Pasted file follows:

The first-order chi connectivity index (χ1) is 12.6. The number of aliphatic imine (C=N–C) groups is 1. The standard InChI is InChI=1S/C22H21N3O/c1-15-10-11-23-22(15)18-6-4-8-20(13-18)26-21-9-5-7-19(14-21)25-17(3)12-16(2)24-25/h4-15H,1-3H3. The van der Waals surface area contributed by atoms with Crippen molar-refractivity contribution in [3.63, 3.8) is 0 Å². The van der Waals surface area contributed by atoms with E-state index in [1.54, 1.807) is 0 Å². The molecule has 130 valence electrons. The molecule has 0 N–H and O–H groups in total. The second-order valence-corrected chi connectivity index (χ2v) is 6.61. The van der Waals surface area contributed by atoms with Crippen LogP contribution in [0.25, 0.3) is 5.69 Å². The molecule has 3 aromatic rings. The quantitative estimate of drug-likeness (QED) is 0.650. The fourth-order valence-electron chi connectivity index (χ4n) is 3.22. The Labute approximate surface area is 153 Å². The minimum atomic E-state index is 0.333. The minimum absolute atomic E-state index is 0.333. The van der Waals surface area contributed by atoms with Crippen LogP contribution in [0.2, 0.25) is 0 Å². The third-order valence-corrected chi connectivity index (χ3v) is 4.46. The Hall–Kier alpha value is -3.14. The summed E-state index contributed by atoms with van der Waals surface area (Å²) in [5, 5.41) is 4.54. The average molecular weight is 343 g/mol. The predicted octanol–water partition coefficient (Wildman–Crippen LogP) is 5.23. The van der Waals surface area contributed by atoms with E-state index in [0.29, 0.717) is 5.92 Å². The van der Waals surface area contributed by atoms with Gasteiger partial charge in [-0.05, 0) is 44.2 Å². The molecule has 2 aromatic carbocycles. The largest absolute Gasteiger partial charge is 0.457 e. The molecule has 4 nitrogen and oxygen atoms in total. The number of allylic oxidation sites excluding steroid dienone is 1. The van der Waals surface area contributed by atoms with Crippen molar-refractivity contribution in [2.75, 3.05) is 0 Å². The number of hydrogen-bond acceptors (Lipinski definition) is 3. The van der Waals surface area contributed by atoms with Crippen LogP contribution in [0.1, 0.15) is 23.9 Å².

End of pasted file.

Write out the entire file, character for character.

The first-order chi connectivity index (χ1) is 12.6. The number of aliphatic imine (C=N–C) groups is 1. The standard InChI is InChI=1S/C22H21N3O/c1-15-10-11-23-22(15)18-6-4-8-20(13-18)26-21-9-5-7-19(14-21)25-17(3)12-16(2)24-25/h4-15H,1-3H3. The van der Waals surface area contributed by atoms with Crippen molar-refractivity contribution in [3.63, 3.8) is 0 Å². The van der Waals surface area contributed by atoms with E-state index in [1.54, 1.807) is 0 Å². The molecule has 130 valence electrons. The molecule has 0 N–H and O–H groups in total. The second-order valence-corrected chi connectivity index (χ2v) is 6.61. The van der Waals surface area contributed by atoms with Crippen LogP contribution in [0.25, 0.3) is 5.69 Å². The molecule has 3 aromatic rings. The quantitative estimate of drug-likeness (QED) is 0.650. The fourth-order valence-electron chi connectivity index (χ4n) is 3.22. The Labute approximate surface area is 153 Å². The minimum atomic E-state index is 0.333. The minimum absolute atomic E-state index is 0.333. The van der Waals surface area contributed by atoms with Crippen LogP contribution in [0.2, 0.25) is 0 Å². The third-order valence-corrected chi connectivity index (χ3v) is 4.46. The Hall–Kier alpha value is -3.14. The summed E-state index contributed by atoms with van der Waals surface area (Å²) in [5, 5.41) is 4.54. The average molecular weight is 343 g/mol. The predicted octanol–water partition coefficient (Wildman–Crippen LogP) is 5.23. The van der Waals surface area contributed by atoms with E-state index in [0.29, 0.717) is 5.92 Å². The van der Waals surface area contributed by atoms with Gasteiger partial charge in [-0.05, 0) is 44.2 Å². The molecule has 2 aromatic carbocycles. The largest absolute Gasteiger partial charge is 0.457 e. The molecule has 4 nitrogen and oxygen atoms in total. The number of allylic oxidation sites excluding steroid dienone is 1. The van der Waals surface area contributed by atoms with Crippen molar-refractivity contribution in [2.75, 3.05) is 0 Å². The number of hydrogen-bond acceptors (Lipinski definition) is 3. The van der Waals surface area contributed by atoms with Crippen LogP contribution in [0.1, 0.15) is 23.9 Å².